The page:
This study identifies 38 cases of windthrows in the Amazonia to explore the relationship between windthrows and the characteristics (storm passing time, cloud top temperature, and maximum precipitation) of mesoscale convective systems (MCSs) that produced them.
Fan-shaped dead forest patches were found over the entire Amazonia. These patches, over 37 hectares, affect the role the Amazon forests played in the world’s carbon cycle. Scientists found that frequent storms result in these dead forest patches, but how does the process happen? In this study, we explored the three characteristics of storms, including their passing over time, cloud top temperature, and associated precipitation, to identify their relationship with the size of the dead forests. We found that long-lived storms with thicker and tall clouds, result in bigger sizes of dead forest patches. Moreover, forests in the western Amazonia are more vulnerable to storms than forests on the other parts of the Amazonia.
My research explores how extreme storms impact tree loss in tropical forests, especially in the Amazon. These storms, responsible for 50-90% of annual rainfall in the tropics, often result in toppling trees, which disrupts the forest’s ability to store carbon, a crucial ability to fight climate change. Previously, these phenomena were studied separately, but my work connects them. By analyzing satellite data, I’ve started uncovering relationships between the characteristics of extreme storms and tree loss sizes. This understanding can improve climate models, providing more accurate predictions about our changing environment.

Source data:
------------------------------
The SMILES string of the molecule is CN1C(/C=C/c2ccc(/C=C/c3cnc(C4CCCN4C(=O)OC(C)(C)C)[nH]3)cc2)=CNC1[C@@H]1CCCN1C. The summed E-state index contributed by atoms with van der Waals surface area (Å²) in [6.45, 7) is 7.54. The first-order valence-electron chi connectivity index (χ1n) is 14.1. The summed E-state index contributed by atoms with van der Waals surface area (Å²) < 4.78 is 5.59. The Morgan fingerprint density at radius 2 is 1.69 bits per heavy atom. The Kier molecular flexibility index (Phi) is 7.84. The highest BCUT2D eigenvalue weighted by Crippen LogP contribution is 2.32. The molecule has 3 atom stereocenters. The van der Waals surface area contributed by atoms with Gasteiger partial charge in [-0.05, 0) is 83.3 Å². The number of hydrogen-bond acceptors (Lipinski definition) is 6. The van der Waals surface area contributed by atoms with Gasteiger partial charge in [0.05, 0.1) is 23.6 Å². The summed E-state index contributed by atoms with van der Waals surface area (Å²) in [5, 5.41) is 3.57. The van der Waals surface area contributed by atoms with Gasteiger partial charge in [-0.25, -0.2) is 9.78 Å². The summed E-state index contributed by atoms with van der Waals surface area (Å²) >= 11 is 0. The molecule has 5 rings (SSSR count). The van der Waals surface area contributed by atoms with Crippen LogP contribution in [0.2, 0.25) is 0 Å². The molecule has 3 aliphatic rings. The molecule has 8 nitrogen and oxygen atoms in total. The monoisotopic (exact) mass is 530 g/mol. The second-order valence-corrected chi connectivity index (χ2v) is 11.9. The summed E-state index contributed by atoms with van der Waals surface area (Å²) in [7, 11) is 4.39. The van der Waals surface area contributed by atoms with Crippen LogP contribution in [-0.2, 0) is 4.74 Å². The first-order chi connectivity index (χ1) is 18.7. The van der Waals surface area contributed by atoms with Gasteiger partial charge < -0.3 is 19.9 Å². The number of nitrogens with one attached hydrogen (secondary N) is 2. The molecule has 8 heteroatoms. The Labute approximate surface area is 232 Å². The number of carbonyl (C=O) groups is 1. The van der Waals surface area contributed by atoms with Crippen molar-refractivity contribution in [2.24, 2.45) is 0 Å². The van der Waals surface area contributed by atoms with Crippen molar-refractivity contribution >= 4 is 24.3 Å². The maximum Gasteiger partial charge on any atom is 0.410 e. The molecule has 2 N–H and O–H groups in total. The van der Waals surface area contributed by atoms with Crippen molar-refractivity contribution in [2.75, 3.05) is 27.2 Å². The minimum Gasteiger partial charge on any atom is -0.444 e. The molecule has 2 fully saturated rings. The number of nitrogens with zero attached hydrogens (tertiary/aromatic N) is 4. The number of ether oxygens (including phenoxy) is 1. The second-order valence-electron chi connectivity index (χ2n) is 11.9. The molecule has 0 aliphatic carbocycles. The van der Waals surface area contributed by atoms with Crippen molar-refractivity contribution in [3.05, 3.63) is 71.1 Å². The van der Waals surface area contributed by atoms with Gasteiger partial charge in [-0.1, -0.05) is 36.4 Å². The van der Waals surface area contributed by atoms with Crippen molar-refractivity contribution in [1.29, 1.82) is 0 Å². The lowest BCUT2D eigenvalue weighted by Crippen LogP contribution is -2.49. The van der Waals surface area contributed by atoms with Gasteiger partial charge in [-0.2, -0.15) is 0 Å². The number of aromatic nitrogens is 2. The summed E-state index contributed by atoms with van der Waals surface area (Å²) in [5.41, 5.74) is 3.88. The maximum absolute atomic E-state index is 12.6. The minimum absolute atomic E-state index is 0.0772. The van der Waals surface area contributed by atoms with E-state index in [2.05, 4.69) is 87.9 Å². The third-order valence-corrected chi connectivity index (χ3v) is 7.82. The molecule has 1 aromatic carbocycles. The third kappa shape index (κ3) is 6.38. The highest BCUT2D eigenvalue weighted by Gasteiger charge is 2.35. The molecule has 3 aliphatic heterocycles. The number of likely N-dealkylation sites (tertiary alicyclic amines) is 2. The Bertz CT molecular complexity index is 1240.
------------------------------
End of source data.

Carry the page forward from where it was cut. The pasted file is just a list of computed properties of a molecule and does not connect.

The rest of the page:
Our research delved into the relationship between large-scale storm systems known as mesoscale convective systems (MCSs) and the phenomenon of ‘windthrow’ – when storms uproot trees – in the Amazon rainforest. We examined 38 pairs of windthrow and their associated MCS events to identify the specific storm characteristics influencing the extent of windthrow. We found that MCSs with a longer storm duration tended to result in more extensive windthrow. We found a positive correlation between the storm’s duration and the area of forest affected. The depth of convection clouds within the storm also played a role. Deep convection caused larger windthrow across the entire Amazon. In contrast, shallow convection led to medium-sized windthrows in western Amazonia and smaller ones in central Amazonia. Interestingly, we observed that rainfall wasn’t uniformly distributed among forest disturbances of the same size, suggesting the need for more precise precipitation data to establish a clearer relationship with windthrow sizes. This study offers detailed case studies on windthrows and corresponding MCS features. It helps reduce the uncertainty of previous research due to data mismatches between MCSs and windthrows, offering fresh insights into how land and atmosphere interact. These findings are important for refining our climate models and, ultimately, our understanding of climate change impacts on the ecosystem.
Figure. The workflow of correlating a windthrow event on the land surface to its associated convective storm in the atmosphere using remote sensing images from both land and meteorological satellites. Image courtesy of Yanlei Feng.
Contact: Yanlei Feng (UC Berkeley PhD graduates, currently at Carnegie Institute for Science), email@example.com
This research was supported as part of the Next Generation Ecosystem Experiments-Tropics, funded by the U.S. Department of Energy, Office of Science, Office of Biological and Environmental Research under contract number DE-AC02-05CH11231. We acknowledge the World Climate Research Programme, which, through its Working Group on Coupled Modelling, coordinated and promoted CMIP6. We thank the climate modeling groups for producing and making available their model output, the Earth System Grid Federation (ESGF) for archiving the data and providing access, and the multiple funding agencies who support CMIP6 and ESGF.
Publication: Feng, Y., Negrón‐Juárez, R.I., Chiang, J.C. and Chambers, J.Q., 2023. Case studies of forest windthrows and mesoscale convective systems in Amazonia. Geophysical Research Letters, 50(12), p.e2023GL104395. https://doi.org/10.1029/2023GL104395